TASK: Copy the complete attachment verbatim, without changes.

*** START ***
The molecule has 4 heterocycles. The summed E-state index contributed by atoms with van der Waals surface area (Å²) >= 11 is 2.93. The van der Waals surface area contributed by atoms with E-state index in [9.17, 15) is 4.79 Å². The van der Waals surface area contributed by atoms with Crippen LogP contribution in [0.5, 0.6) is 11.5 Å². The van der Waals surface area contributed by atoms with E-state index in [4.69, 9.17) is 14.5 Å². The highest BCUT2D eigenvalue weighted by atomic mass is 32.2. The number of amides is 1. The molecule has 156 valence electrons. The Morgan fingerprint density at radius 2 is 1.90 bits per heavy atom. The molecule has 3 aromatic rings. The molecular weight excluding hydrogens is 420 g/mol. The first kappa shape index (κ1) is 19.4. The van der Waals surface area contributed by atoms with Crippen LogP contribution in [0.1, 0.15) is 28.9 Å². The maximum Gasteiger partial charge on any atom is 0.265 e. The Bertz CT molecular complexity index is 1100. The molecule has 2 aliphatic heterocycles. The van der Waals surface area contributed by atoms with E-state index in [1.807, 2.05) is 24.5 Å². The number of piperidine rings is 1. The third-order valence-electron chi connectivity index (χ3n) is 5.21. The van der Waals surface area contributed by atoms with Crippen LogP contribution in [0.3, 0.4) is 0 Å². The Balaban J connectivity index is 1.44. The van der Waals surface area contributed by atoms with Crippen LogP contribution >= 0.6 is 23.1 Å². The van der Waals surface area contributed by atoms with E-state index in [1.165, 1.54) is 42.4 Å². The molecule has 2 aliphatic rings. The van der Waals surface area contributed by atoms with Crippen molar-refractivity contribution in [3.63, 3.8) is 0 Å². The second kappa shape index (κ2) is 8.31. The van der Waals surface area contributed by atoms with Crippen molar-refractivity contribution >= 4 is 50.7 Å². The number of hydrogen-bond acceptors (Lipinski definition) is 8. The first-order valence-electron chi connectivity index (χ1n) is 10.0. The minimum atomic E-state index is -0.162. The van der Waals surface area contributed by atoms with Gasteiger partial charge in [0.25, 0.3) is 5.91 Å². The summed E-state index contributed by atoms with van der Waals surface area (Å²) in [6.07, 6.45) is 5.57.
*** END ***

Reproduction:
The molecule has 4 heterocycles. The summed E-state index contributed by atoms with van der Waals surface area (Å²) >= 11 is 2.93. The van der Waals surface area contributed by atoms with E-state index in [9.17, 15) is 4.79 Å². The van der Waals surface area contributed by atoms with Crippen LogP contribution in [0.5, 0.6) is 11.5 Å². The van der Waals surface area contributed by atoms with E-state index in [4.69, 9.17) is 14.5 Å². The highest BCUT2D eigenvalue weighted by atomic mass is 32.2. The number of amides is 1. The molecule has 156 valence electrons. The Morgan fingerprint density at radius 2 is 1.90 bits per heavy atom. The molecule has 3 aromatic rings. The molecular weight excluding hydrogens is 420 g/mol. The first kappa shape index (κ1) is 19.4. The van der Waals surface area contributed by atoms with Crippen LogP contribution in [0.1, 0.15) is 28.9 Å². The maximum Gasteiger partial charge on any atom is 0.265 e. The Bertz CT molecular complexity index is 1100. The molecule has 2 aliphatic heterocycles. The van der Waals surface area contributed by atoms with E-state index in [1.807, 2.05) is 24.5 Å². The number of piperidine rings is 1. The third-order valence-electron chi connectivity index (χ3n) is 5.21. The van der Waals surface area contributed by atoms with Crippen LogP contribution in [0.3, 0.4) is 0 Å². The Balaban J connectivity index is 1.44. The van der Waals surface area contributed by atoms with Crippen LogP contribution >= 0.6 is 23.1 Å². The van der Waals surface area contributed by atoms with E-state index in [1.165, 1.54) is 42.4 Å². The molecule has 2 aliphatic rings. The van der Waals surface area contributed by atoms with Crippen molar-refractivity contribution in [3.63, 3.8) is 0 Å². The second kappa shape index (κ2) is 8.31. The van der Waals surface area contributed by atoms with Crippen molar-refractivity contribution >= 4 is 50.7 Å². The number of hydrogen-bond acceptors (Lipinski definition) is 8. The first-order valence-electron chi connectivity index (χ1n) is 10.0. The minimum atomic E-state index is -0.162. The van der Waals surface area contributed by atoms with Gasteiger partial charge in [0.25, 0.3) is 5.91 Å². The summed E-state index contributed by atoms with van der Waals surface area (Å²) in [6.07, 6.45) is 5.57.